Cable Hogue: Sam Peckinpah’s America

With a sprawling and studied work of masculine power under his belt (1969’s The Wild Bunch), a film that was one of the main factors in Peckinpah’s unfair gaining of notoriety as a merciless and violence-obsessed film-maker, Sam proved his skill in more tender and intimate character studies with The Ballad of Cable Hogue, lyrical and modest in comparison to his other infamous works.

Sam Peckinpah stands among Martin Scorsese and Howard Hawks as one of cinema’s greatest philosophers of masculinity, if not the greatest. With the Ballad of Cable Hogue, it does seem glaring that he is clearly less in touch with the realm of the female, but then again; one of the main points of interest in films like Straw Dogs and Ride the High Country is how his male characters treat their women, and the juxtaposition of violence and tenderness. When his male characters show tenderness towards women, his filmic treatment of this actually seems more sexist (in my eyes, the man was never misogynist, although you can decide that for yourself). It’s nice that the majority of characters in this film are generally ‘good’. It’s also nice that some are confusing and dangerously morally dubious.

For a while, The Ballad of Cable Hogue seems to be an odd-one-out in Peckinpah’s catalogue: while the Wild Bunch, Pat Garrett and Billy The Kid, and Ride the High Country all lament the dying of the Old West and its values, this film displays that the old frontier spirit of work and patience is still existent in the new west (when Peckinpah’s film is set is not clear, though it is still judged as a ‘new/revisionist’ western). Jason Robard’s Cable Hogue and his love, Hildy, are given money by the bank (yes, an honest banker!) to build a home and develop the water well that he found, and build a happy community just outside of town. It seems that the honest frontier ethic is still alive, even when big cities are emerging.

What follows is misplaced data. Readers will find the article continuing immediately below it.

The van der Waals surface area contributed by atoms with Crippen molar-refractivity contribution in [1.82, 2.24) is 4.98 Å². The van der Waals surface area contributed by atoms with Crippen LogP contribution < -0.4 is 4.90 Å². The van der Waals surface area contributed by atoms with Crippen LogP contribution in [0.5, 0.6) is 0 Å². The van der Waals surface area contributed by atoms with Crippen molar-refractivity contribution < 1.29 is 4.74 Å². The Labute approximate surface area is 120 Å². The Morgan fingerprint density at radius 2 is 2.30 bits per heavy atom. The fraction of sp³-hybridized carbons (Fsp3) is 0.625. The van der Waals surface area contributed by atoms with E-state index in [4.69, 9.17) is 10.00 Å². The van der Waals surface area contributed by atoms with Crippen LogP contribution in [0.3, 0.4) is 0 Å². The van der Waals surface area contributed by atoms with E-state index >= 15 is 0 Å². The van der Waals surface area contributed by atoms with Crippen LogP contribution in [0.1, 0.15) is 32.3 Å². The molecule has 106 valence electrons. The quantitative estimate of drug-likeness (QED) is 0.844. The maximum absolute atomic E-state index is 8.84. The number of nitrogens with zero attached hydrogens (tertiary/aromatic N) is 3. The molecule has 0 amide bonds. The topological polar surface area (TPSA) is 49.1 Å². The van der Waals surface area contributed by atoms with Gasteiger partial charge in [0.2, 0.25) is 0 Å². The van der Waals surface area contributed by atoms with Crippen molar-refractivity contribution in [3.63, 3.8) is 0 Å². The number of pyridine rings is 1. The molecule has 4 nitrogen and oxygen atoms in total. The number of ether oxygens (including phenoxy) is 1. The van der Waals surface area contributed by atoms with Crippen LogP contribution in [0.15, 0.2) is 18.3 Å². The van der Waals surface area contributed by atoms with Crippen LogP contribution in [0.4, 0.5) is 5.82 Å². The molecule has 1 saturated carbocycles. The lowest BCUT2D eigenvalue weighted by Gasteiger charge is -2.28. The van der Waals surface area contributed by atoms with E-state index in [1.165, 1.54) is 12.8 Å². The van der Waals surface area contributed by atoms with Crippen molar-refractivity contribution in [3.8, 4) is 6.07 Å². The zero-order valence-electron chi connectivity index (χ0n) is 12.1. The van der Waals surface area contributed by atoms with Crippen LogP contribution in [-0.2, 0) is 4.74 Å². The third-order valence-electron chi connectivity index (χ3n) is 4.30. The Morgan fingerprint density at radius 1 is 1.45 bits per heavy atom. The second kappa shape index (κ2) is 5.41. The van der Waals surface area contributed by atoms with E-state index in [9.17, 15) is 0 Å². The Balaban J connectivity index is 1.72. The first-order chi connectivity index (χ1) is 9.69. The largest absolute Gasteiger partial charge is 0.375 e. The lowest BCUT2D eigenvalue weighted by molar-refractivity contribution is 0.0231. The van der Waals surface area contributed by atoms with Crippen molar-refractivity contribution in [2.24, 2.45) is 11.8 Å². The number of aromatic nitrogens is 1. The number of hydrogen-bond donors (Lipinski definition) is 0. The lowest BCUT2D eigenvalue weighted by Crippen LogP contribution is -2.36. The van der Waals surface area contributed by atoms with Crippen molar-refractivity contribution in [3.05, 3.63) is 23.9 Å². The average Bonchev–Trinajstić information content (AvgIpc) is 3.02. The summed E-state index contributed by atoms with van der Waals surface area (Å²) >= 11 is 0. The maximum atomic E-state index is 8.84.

Suddenly, Hildy leaves him to ‘see the big city’ and experience the high life just as his ramshackle development is beginning to thrive, but Cable carries on alone, adamantly. One day Hildy returns (right), looking utterly out of place in her new fancy San Francisco clothes, as if her earlier, simpler life was always drawing her back.
As a brit, I have observed that America is a nation built on technological advancement and committed to urban expansion, but simultaneously a nation that has a deep connection with its simple, wholesome rural past. Peckinpah displays this with the character of Hildy perfectly, a woman that is stuck in the limitations of small town life, and wishes for a brighter, more illustrious one, but still retains an intangible connection with that past life that ultimately draws her back. Note that Hildy returns in a ‘car‘, something completely alien to Cable, and it is this modern advancement that ends up killing Cable (he is run over by the car as he tries to stop it from rolling down a hill). Cable is buried in his proud little establishment, eternally bound from going any further than his dry old desert. American pride isn’t normally associated with melancholia and introspection, but this is a proudly patriotic statement if I’ve ever heard one.

8 Otto-mobeels out of 10

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